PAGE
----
Frequently Asked Questions

We know patients have many worries after being diagnosed and tend to have a lot of questions. Making a decision about which treatment to choose depends on personal circumstances and the characteristics of the cancer. No cancer is the same and options need to be carefully considered, as every approach affects patients differently.
Here are answers to the most common questions about proton therapy. If you have further questions, please do not hesitate to contact us.

Q: Is proton therapy painful?

A: Proton therapy is a non-invasive treatment. You won't feel any pain or heat during treatment. The treatment consists of lying on a treatment bed until treatment is over, and our staff will alert you when it’s over. Some patients even fall asleep on the treatment bed.

Q: In traditional radiotherapy, there are adverse effects such as loss of hair and appetite or vomiting. Are there any adverse effects during or after proton therapy?

A: Proton therapy has significantly reduced the severity of adverse effects in comparison to traditional radiotherapy.

Q: I am currently receiving radiotherapy. Is it possible to receive proton therapy if the cancer recurs during radiotherapy?

A: In general, we cannot provide proton therapy at the same location as radiotherapy due to the accumulation of radiation. However, if a new tumor appears at a distance from the location of the original tumor, proton therapy could be applicable.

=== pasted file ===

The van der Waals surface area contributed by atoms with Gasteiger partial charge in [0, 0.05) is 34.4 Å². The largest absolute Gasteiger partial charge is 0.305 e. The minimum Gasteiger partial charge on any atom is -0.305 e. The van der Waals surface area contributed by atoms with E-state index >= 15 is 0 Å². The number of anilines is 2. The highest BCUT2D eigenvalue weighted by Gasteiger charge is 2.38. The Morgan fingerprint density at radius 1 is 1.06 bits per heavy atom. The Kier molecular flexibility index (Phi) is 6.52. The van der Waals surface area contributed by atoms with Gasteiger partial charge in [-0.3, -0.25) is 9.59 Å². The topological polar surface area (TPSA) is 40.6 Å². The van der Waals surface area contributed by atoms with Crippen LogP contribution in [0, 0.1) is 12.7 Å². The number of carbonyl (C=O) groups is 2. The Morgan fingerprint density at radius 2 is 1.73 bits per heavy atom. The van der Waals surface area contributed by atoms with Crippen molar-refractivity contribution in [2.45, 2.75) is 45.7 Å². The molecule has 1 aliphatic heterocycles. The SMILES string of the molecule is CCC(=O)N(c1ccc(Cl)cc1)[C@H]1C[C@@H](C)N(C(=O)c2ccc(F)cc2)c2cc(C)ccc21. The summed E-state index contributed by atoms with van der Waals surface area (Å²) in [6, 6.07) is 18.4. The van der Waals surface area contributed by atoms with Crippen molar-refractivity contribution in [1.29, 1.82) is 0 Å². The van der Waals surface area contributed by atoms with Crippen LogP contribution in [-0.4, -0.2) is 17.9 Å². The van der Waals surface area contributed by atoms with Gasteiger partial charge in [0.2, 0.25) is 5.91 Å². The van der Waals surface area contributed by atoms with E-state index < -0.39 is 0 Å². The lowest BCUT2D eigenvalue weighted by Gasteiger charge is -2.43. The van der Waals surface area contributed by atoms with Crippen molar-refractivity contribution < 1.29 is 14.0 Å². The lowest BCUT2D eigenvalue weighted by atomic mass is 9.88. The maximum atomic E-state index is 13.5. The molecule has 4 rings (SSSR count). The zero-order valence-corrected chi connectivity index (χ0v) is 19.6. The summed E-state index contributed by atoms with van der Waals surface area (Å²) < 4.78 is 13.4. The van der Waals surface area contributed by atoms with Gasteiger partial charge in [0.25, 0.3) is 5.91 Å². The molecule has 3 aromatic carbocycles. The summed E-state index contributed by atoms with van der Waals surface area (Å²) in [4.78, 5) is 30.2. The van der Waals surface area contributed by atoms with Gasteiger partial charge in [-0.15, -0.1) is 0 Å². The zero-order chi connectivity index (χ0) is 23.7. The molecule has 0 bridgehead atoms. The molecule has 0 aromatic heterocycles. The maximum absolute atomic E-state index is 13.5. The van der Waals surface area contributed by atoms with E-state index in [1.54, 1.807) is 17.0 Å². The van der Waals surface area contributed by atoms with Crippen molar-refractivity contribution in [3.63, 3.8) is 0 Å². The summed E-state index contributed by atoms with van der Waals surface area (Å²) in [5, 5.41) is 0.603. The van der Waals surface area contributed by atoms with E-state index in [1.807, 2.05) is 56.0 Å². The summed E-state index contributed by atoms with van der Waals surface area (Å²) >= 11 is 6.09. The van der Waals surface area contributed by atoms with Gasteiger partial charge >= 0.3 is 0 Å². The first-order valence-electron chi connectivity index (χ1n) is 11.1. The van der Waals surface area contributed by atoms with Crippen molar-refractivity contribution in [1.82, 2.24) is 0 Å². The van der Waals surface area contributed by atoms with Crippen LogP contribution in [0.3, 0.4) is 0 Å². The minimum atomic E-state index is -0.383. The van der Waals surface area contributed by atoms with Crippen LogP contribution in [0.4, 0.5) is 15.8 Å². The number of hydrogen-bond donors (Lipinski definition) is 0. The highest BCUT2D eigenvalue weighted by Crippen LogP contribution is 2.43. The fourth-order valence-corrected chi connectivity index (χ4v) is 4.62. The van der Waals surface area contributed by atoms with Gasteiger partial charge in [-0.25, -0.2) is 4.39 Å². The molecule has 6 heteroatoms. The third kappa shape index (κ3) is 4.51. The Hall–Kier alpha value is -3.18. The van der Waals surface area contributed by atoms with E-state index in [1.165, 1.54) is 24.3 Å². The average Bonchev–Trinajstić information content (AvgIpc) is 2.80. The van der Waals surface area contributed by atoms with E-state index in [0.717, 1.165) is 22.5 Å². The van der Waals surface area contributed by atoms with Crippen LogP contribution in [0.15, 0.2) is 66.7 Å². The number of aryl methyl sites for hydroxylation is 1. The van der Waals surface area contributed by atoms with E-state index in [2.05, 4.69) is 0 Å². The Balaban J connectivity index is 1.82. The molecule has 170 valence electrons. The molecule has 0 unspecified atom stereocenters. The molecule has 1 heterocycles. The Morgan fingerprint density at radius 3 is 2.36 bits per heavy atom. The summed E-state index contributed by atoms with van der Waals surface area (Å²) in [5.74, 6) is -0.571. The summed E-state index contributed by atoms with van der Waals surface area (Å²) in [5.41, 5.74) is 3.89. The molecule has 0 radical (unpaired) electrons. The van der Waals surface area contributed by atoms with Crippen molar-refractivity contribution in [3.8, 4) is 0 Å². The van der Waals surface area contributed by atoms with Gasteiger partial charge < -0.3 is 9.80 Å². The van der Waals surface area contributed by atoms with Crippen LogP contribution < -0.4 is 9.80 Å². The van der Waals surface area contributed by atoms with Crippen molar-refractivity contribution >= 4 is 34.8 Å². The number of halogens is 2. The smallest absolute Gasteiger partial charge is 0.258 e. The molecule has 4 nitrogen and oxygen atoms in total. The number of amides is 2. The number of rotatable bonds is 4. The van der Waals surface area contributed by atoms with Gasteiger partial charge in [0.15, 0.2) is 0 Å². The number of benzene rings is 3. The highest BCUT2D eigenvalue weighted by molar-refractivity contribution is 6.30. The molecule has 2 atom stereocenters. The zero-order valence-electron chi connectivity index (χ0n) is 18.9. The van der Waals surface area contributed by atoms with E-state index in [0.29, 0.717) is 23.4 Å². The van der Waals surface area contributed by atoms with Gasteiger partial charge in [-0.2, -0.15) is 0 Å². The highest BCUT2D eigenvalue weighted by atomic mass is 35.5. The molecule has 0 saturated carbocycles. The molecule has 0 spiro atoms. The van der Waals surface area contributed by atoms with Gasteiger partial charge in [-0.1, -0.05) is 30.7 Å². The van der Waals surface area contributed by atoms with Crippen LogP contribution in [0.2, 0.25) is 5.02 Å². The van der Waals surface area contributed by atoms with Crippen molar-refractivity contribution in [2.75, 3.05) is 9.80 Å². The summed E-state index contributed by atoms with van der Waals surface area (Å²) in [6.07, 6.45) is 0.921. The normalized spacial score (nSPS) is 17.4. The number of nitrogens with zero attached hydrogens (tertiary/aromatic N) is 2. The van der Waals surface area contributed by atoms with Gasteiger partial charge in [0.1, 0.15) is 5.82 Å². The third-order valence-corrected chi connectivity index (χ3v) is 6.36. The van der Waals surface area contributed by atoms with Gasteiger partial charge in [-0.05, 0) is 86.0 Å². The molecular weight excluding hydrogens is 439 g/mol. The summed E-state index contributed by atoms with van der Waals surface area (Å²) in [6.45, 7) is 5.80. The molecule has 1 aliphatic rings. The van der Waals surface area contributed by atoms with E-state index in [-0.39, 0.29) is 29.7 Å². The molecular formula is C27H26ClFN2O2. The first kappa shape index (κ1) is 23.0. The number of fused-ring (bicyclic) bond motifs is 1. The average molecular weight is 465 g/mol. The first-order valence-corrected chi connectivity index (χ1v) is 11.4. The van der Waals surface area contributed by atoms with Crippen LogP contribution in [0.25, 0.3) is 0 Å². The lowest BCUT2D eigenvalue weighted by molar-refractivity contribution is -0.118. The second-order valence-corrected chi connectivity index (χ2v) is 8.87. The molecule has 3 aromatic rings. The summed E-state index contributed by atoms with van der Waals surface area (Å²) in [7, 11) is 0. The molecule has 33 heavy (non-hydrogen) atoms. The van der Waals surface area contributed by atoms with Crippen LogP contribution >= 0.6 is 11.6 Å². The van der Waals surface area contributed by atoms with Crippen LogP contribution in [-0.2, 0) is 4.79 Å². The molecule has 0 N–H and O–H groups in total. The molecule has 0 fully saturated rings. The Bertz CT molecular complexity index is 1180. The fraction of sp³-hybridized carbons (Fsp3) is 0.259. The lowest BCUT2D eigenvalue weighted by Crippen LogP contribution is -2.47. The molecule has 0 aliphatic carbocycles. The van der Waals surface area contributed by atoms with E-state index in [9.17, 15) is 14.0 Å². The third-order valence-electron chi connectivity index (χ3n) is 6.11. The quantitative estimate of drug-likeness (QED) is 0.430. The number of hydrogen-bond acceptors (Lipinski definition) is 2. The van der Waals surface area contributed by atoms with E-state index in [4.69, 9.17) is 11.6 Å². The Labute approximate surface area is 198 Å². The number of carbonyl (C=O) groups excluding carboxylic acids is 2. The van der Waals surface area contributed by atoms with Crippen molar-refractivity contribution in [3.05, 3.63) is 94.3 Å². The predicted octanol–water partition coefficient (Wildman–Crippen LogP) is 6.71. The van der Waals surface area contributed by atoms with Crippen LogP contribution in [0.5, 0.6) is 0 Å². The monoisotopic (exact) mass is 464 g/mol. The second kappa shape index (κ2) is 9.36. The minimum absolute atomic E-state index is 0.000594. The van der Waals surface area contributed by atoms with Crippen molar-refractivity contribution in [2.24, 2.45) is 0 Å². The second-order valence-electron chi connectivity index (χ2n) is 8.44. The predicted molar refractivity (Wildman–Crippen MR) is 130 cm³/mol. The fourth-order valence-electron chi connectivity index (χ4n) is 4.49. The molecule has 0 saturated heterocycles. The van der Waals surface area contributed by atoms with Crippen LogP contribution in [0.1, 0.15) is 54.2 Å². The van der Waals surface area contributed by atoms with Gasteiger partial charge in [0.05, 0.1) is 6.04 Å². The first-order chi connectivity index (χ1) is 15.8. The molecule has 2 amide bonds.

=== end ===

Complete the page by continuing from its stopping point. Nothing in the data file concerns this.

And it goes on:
Q: If the cancer recurs, can it be treated again?

A: Cancers can recur. In certain cases, we can provide treatment. Please contact us immediately in cases of recurrence so that we can discuss the possibility of proton therapy.

Q: At what stage of cancer can I receive proton therapy?

A: The stages at which proton therapy can be used for cancer treatment depend on the size, effect on nearby cells, stage of metastasis, and type/site of the cancer. Under international standards, cancers confined to a specific area without metastasis are classified as stage I or II. These stages are specified in the criteria for cancer treatable by proton therapy. However, even if a cancer has metastasized, if proton therapy were thought to contribute to an improvement in quality of life or to limit the progression of cancer by treating the primary or metastatic lesions, proton therapy could be an option.

Q: Is proton therapy a new type of therapy?

A: Since 1990, proton therapy has been introduced in quite a few medical facilities around the world, and as of 2015, more than 130,000 patients have been treated.